Lincoln County News October 11, 2001
Stuart Fergusson: Connecting with life for nearly 90 years 

By Lucy L. Martin

"I haven't led a terribly active life," says 87-year-old E. Stuart Fergusson, sitting in his weathered North Whitefield home, a 65-acre tree farm on Clary Lake. A conversation with this eccentric man whose life spans the 20th century reveals, at its core, a quest to connect over great distances despite the constraints of time and place.

Employed by the syndicate Acme Newspictures in 1939, the young photographer "stood on a damn rooftop for four hours" to capture on film a New York landmark - the George Washington bridge. Double exposed, the picture shows streams of cars, in liquid lines of light, returning to the city on Fourth of July night. The New York Herald Tribune published it as a full-width, half page spread.

Today, "that view no longer exists," Fergusson explains. The bridge approaches are completely obscured by apartment buildings.

Many other aspects of the 20th century that Fergusson witnessed and experienced have gone. Some remain only in memory, others are preserved in a portfolio of photographs he took with his Speed Graphic camera. He covered King George and Queen Mary's tour of Canada (some shots were taken from an upper story men's room because Fergusson lacked press I.D.). And he caught candids of FDR, tanned and grinning broadly, as the four-term president arrived in Pensacola on a destroyer.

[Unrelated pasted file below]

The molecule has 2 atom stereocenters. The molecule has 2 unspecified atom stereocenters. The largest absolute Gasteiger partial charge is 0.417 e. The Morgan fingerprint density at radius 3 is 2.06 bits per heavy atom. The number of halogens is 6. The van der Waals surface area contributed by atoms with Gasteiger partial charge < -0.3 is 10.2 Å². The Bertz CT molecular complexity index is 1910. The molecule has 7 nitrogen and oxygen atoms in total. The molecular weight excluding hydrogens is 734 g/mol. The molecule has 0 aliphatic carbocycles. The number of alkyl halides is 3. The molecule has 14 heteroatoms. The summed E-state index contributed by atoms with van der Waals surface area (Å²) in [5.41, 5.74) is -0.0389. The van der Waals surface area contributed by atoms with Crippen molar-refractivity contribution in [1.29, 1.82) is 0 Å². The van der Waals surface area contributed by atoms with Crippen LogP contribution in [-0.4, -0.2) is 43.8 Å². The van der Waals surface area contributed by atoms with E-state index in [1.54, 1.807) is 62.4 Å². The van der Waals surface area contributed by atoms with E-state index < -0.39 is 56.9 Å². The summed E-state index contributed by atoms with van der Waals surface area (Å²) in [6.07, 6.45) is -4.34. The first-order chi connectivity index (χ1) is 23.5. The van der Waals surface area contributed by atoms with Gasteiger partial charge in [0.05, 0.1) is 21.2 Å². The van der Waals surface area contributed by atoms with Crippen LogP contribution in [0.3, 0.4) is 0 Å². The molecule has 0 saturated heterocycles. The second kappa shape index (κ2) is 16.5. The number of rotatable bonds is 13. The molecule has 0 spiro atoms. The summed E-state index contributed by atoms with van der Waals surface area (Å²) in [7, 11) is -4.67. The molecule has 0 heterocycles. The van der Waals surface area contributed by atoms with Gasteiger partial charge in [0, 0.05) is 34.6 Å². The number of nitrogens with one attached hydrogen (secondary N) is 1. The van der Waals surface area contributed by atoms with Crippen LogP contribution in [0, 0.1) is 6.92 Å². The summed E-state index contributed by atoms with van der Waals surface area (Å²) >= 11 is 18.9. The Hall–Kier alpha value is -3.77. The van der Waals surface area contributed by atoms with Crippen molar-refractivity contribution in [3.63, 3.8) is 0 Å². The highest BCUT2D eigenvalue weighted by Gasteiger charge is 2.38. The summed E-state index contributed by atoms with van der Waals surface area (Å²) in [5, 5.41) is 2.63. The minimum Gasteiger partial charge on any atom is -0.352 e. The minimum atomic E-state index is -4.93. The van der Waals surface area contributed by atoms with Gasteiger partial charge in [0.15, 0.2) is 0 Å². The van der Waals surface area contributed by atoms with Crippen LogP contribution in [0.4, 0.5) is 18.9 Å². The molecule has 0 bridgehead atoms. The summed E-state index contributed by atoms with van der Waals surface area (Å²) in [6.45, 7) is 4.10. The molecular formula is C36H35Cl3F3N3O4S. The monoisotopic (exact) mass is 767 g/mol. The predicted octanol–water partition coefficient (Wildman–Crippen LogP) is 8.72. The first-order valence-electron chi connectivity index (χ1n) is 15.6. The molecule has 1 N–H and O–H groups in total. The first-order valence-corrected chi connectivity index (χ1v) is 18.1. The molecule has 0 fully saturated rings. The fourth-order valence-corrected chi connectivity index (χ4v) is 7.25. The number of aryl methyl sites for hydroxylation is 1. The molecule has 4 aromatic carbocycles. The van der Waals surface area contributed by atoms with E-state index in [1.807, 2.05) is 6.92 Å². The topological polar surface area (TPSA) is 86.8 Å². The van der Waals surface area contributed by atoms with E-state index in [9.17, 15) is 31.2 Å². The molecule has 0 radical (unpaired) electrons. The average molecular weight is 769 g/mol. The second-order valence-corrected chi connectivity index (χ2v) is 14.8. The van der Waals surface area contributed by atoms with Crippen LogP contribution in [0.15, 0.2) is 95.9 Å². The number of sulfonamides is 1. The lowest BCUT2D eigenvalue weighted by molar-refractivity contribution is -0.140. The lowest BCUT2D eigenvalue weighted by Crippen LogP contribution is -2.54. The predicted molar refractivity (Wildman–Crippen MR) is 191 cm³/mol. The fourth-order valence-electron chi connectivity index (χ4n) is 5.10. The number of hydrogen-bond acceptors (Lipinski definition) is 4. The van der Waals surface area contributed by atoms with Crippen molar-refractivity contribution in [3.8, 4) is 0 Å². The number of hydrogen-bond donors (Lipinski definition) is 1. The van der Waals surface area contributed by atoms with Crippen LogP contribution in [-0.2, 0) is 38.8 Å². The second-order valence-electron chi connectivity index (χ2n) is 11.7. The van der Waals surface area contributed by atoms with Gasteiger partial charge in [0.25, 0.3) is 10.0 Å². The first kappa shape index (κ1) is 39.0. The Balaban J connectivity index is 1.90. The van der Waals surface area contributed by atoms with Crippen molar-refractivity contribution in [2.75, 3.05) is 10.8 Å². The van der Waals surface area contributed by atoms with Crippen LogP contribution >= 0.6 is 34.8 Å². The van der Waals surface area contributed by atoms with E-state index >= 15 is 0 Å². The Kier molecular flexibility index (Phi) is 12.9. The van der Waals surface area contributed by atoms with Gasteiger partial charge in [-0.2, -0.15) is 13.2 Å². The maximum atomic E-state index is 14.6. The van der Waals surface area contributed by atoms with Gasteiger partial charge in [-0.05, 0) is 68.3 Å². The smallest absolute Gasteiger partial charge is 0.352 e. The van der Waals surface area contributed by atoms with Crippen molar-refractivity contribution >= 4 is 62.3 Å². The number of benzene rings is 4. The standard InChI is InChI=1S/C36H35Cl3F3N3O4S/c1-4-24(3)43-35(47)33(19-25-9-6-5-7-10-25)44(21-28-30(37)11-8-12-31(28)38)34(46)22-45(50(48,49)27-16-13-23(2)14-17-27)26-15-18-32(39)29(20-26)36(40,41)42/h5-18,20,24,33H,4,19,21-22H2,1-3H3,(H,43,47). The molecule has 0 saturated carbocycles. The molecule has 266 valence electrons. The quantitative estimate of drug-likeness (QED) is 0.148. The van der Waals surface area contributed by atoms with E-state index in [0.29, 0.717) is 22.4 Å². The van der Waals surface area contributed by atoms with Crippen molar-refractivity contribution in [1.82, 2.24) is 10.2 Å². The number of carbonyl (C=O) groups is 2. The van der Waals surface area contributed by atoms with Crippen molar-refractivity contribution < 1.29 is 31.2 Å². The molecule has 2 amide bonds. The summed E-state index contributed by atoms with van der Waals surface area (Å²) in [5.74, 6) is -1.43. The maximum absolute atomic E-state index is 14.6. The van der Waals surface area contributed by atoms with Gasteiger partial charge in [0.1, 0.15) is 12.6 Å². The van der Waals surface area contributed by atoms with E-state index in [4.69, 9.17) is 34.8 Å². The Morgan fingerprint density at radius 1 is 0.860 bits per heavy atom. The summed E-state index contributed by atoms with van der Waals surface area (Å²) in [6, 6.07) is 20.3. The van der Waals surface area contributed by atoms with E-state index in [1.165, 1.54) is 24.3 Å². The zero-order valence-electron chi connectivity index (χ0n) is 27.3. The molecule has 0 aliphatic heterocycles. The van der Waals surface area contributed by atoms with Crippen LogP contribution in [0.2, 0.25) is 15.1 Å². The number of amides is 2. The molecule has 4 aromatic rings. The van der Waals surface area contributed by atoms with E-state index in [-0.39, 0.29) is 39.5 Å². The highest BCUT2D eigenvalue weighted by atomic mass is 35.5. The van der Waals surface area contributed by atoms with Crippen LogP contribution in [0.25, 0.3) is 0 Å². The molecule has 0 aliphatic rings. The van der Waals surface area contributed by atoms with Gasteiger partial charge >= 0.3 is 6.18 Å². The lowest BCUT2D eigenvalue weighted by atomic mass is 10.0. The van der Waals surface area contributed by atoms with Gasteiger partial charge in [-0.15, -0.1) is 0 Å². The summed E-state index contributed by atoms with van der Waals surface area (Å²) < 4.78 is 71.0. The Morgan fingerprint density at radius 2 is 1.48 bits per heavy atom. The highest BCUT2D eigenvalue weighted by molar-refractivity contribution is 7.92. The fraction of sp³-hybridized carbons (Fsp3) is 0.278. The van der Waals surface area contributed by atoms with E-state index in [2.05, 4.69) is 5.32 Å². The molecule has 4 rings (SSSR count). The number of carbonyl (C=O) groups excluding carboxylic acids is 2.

Once, off Gibraltar in 1940, he stood in the port door of the ocean liner Washington beside photojournalist Margaret Bourke-White. A Life magazine photographer, she worked briefly for Acme, and he was returning from France and Italy, working for the same syndicate (which later became United Press International). The British, who controlled the waters in order to choke oft supplies for Germany, "stopped us of course. The captain in the pilot boat was trying to get clearance (for the liner). I offered to let her make the shot."

Unsure of the focus, she let him step forward. "She was a good photographer but not a terribly good technician. And that was a 'guess focus' he recalls.

Living a life he calls "circumscribed by age," Fergusson is a reflective, personable man with a retentave memory. If the best photographs are the ones that need the least explanation, then Fergusson is in that class. He is sharp, clear and engaging. At the same time, he seems to live in another dimension beyond everyday, visible reality, at a level beyond the physical, deeply engaged with ideas. - His way of thinking about the world led him to a career in electronics.